Happy as Lazzaro is an ethereal take on modern slavery and what it means to be happy. We meet its maker.
Alice Rohrwacher has been a film festival darling since her 2011 debut feature, Corpo Celeste, looked at catholicism in contemporary Italy through the prism of a young girl’s coming-of-age. Her follow-up, 2014’s The Wonders, again represents the confusion of female teenhood, as well as the slow disappearance of the traditional Italian way of life.
Her latest, Happy as Lazzaro, won Best Screenplay at the 2018 Cannes Film Festival and is inspired by a newspaper item about a village working under slave conditions. It follows a happy-go-lucky farm boy named Lazzaro living in a small community of labourers living under a similar set-up. We sat down with Rohrwacher to chat about the film’s themes, and how she was inspired by a newspaper article.
LWLies: So is Lazzaro happy?
Rohrwacher: ‘Lazzaro Felice’ is how, in Italy, we talk about someone who has nothing, but is happy because he sees others happy. I wanted to tell the story of someone who doesn’t pursue his own happiness, but instead pursues the happiness of others.
Do you think that Lazzaro’s openness to others and his passivity is the only way to be happy?
No, absolutely not! I don’t think that we must be happy. The film is not about ‘being’ happy, but about ‘seeing’ happy, which are two very different sentiments. One is a search for adolescent empathy for the character, as though the film told us to be like him. But there’s another mode of spectatorship, where the character is instead something that we have to watch and remember. Perhaps the memory of Lazzaro’s innocence is both painful and pleasant because it’s an original yearning, something from which we’ve been separated but which we remember.
Lazzaro keeps being good but is also beaten down. Why is he like this?
Lazzaro never changes; the world changes around him. We often imagine that a good man does good, but it’s an illusion. A real good man doesn’t know what is good or bad, he’s simply open to everything, without a filter. Lazzaro is a mystery and a form of gentle revolution. A script is often seen as something to dominate, but here I admit that there are few Lazzaros and I watch him like I would watch a saint, or a tree.
The film represents a different way of existing.
I think what you need to search for in the film is in the integrity of the image. It doesn’t try to seduce the spectator, but instead appear to him, just like Lazzaro appears. In a time when images have entered our lives like liquids, I wanted to make a film with solid images that confront the spectator.
It seems like you made the film from Lazzaro’s point of view, to make us see the world with the same openness as him.
I don’t think it’s Lazzaro’s point of view, but rather that of the world on Lazzaro. He is sometimes embarrassing because he shows us something that, deep inside, we recognise in ourselves too, but we pretend not to. We are embarrassed when someone sings badly because maybe we don’t sing well either. We’re embarrassed by things that we participate in but that we hide, and I think this type of embarrassment is important.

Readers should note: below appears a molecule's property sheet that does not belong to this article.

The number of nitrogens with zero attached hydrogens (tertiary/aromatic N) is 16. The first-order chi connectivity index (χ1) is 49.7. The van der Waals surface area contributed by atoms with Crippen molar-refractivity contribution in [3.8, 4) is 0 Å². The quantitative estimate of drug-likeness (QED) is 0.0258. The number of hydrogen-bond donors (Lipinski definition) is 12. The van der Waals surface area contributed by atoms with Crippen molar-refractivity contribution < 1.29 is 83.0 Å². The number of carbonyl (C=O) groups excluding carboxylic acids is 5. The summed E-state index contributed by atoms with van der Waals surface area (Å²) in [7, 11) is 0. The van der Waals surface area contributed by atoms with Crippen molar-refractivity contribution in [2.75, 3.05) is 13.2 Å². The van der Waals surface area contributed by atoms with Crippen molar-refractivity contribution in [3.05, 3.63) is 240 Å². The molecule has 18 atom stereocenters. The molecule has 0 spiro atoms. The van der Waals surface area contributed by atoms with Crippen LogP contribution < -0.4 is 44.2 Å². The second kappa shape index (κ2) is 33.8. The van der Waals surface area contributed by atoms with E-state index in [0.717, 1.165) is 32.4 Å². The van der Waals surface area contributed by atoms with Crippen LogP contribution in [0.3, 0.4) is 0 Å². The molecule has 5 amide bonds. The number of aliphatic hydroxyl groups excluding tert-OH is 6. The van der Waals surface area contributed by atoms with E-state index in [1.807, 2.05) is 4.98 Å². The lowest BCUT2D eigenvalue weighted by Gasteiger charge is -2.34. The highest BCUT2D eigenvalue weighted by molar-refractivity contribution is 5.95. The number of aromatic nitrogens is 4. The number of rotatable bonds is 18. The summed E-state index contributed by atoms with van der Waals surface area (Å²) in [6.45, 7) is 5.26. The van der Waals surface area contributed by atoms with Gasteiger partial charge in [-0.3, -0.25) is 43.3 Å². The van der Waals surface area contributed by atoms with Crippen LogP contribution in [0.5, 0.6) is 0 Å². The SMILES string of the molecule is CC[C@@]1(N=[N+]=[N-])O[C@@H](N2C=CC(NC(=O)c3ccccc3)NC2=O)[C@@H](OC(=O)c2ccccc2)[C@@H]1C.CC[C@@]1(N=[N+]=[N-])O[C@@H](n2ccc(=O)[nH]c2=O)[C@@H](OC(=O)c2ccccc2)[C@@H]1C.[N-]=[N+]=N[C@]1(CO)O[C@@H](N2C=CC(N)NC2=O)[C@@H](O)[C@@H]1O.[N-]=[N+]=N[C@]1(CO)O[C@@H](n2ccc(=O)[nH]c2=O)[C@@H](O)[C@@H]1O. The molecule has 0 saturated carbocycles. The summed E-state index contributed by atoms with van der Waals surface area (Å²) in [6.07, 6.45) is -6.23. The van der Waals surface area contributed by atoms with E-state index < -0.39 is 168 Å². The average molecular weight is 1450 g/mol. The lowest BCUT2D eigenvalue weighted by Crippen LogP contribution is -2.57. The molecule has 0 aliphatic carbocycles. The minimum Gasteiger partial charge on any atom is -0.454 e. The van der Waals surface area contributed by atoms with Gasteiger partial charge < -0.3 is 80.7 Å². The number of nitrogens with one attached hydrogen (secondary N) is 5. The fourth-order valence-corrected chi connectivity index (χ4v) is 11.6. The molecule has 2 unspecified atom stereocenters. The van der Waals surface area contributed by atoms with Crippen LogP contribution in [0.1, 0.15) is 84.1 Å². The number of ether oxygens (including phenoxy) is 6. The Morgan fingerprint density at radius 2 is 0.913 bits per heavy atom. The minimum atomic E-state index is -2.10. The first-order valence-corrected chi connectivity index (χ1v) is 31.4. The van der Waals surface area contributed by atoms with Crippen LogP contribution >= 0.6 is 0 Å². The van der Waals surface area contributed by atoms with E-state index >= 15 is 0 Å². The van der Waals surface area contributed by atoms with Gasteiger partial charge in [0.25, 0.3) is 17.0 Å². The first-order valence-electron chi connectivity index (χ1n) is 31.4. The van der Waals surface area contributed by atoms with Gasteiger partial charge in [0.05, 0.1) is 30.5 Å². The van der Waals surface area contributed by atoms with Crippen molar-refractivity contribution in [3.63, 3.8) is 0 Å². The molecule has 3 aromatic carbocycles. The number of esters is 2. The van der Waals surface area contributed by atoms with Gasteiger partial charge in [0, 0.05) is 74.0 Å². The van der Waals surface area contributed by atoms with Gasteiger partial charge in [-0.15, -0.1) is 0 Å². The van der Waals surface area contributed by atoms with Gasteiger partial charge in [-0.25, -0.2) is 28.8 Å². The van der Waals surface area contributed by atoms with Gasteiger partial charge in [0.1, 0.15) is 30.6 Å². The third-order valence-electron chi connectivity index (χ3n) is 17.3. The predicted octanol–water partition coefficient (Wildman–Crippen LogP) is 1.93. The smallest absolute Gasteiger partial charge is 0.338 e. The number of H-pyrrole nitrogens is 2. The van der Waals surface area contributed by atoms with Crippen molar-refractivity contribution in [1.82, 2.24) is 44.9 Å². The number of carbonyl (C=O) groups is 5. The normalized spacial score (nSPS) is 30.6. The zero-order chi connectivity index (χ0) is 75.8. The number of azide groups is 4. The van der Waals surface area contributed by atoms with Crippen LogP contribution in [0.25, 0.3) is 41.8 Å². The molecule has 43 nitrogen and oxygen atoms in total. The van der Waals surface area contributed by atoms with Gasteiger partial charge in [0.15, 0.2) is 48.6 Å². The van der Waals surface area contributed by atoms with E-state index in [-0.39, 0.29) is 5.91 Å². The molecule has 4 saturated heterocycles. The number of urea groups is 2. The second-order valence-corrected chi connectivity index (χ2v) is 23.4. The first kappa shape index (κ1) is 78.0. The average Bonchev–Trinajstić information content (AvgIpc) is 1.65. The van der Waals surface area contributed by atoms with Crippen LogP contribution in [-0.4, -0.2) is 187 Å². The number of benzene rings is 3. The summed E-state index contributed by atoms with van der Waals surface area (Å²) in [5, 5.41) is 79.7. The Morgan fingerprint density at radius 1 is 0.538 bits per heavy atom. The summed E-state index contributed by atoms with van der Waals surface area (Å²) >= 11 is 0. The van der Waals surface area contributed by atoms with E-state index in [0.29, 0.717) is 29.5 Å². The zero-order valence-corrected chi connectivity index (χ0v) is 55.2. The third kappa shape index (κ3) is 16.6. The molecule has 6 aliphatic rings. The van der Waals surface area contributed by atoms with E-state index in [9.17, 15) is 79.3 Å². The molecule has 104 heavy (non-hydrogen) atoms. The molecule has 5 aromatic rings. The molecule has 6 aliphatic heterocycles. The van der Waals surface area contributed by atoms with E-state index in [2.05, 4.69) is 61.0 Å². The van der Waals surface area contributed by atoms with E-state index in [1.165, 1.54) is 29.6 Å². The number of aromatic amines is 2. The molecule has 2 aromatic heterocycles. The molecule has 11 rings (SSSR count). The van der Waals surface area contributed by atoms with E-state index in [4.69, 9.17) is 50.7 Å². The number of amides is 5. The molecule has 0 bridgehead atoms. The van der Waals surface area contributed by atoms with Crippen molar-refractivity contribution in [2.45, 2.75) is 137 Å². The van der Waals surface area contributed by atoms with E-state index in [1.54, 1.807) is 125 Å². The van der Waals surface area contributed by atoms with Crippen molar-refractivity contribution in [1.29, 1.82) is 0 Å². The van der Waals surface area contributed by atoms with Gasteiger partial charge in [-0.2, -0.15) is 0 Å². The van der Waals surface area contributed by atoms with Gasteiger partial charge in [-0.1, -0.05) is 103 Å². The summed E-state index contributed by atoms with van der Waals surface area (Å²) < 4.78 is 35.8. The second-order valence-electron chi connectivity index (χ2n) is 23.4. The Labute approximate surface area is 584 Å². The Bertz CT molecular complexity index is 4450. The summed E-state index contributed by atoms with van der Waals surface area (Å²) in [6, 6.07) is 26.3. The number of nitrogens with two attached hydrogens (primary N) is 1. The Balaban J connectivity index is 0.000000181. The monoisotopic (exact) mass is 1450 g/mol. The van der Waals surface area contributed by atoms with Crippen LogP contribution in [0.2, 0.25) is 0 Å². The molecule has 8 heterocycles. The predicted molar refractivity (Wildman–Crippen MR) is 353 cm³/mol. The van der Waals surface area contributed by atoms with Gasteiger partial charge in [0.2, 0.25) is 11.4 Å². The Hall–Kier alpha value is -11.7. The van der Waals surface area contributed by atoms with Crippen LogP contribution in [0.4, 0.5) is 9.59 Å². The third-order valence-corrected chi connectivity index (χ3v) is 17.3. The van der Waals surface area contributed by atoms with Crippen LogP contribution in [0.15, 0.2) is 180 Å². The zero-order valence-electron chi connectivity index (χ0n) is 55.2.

In the end, maybe we see how capitalism is bad in the second part in the big city, but we also see it in the first part.
The second part is more episodic because narrative in our time is more episodic, especially because there isn’t one capitalism anymore. Capitalism creates conflicting classes, and a sentiment of community within one class, whereas now, there isn’t a sense of community anymore. There’s only a diffused fear and an impossibility to believe in innocence.
The scene in the church when Lazzaro literally takes the music away is interesting because it places Lazzaro separate from religion.
For me, it was important to tell the story of a prehistoric saint, not belonging to religion. Lazzaro is a saint in the world, so he has to find his own place. This scene seemed like a fun and beautiful way to show that. It’s like a dream because it’d be nice to hear some beautiful music that we can take away with us.
You were inspired to make this film by a news article?
Yes, just a few lines! It wasn’t considered a big thing because the people were not chained or caged. It was simply that no one told them that they could choose their life. It was just silence. That story also shows that, when you are working hard, you don’t allow yourself to think of what to do – and this lasted for hundreds of years! It’s inspired by a real story, but I think it could happen anywhere, because there are privileged people who do the same thing everywhere. They’re not known because it’s not something that you can make a big show about.
Because it’s very discreet and a form of ‘soft’ slavery, in a way.
Yes, and to me it’s almost worse. Because it’s insidious and something that you can never feel liberated from.
I also like how, in the second half, the people read the article about how horrible their past was, but they are now in this awful little house…
I don’t think they want to go back…
No, but both places and times were bad.
Nothing changes for the people at the bottom of the world, never.
Happy as Lazzaro is released 5 April. Read the LWLies Recommends review.
Published 3 Apr 2019
By Kyle Turner
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